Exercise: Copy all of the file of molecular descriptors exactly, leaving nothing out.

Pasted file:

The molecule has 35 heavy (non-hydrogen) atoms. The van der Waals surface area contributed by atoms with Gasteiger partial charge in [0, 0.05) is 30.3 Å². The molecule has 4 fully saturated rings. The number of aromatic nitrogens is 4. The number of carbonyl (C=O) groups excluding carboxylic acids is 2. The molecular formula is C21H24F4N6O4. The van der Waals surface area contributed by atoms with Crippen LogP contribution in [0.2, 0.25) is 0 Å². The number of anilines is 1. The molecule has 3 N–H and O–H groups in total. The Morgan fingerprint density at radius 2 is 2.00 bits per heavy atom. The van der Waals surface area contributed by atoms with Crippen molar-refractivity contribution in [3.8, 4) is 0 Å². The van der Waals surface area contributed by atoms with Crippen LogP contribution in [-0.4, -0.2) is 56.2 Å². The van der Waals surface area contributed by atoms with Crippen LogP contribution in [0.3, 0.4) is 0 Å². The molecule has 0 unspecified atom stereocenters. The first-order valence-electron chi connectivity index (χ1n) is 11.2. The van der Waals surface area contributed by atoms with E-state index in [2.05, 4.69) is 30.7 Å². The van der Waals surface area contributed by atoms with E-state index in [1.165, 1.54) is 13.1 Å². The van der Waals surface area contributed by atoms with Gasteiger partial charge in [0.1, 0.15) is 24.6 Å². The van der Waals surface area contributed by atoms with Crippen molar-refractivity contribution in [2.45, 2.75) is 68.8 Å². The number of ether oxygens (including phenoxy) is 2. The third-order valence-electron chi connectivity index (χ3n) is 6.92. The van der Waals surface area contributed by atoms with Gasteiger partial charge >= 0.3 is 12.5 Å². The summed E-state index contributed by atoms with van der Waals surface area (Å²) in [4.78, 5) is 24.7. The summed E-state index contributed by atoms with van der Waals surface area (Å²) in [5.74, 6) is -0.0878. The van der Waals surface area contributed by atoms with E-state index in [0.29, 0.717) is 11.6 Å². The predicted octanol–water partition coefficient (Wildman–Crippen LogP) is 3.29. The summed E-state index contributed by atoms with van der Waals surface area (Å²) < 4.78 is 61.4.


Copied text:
The molecule has 35 heavy (non-hydrogen) atoms. The van der Waals surface area contributed by atoms with Gasteiger partial charge in [0, 0.05) is 30.3 Å². The molecule has 4 fully saturated rings. The number of aromatic nitrogens is 4. The number of carbonyl (C=O) groups excluding carboxylic acids is 2. The molecular formula is C21H24F4N6O4. The van der Waals surface area contributed by atoms with Crippen LogP contribution in [0.2, 0.25) is 0 Å². The number of anilines is 1. The molecule has 3 N–H and O–H groups in total. The Morgan fingerprint density at radius 2 is 2.00 bits per heavy atom. The van der Waals surface area contributed by atoms with Crippen molar-refractivity contribution in [3.8, 4) is 0 Å². The van der Waals surface area contributed by atoms with Crippen LogP contribution in [-0.4, -0.2) is 56.2 Å². The van der Waals surface area contributed by atoms with Crippen LogP contribution in [0.3, 0.4) is 0 Å². The molecule has 0 unspecified atom stereocenters. The first-order valence-electron chi connectivity index (χ1n) is 11.2. The van der Waals surface area contributed by atoms with E-state index in [2.05, 4.69) is 30.7 Å². The van der Waals surface area contributed by atoms with E-state index in [1.165, 1.54) is 13.1 Å². The van der Waals surface area contributed by atoms with Gasteiger partial charge in [0.1, 0.15) is 24.6 Å². The van der Waals surface area contributed by atoms with Crippen molar-refractivity contribution in [2.45, 2.75) is 68.8 Å². The number of ether oxygens (including phenoxy) is 2. The third-order valence-electron chi connectivity index (χ3n) is 6.92. The van der Waals surface area contributed by atoms with Gasteiger partial charge >= 0.3 is 12.5 Å². The summed E-state index contributed by atoms with van der Waals surface area (Å²) in [4.78, 5) is 24.7. The summed E-state index contributed by atoms with van der Waals surface area (Å²) in [5.74, 6) is -0.0878. The van der Waals surface area contributed by atoms with E-state index in [0.29, 0.717) is 11.6 Å². The predicted octanol–water partition coefficient (Wildman–Crippen LogP) is 3.29. The summed E-state index contributed by atoms with van der Waals surface area (Å²) < 4.78 is 61.4.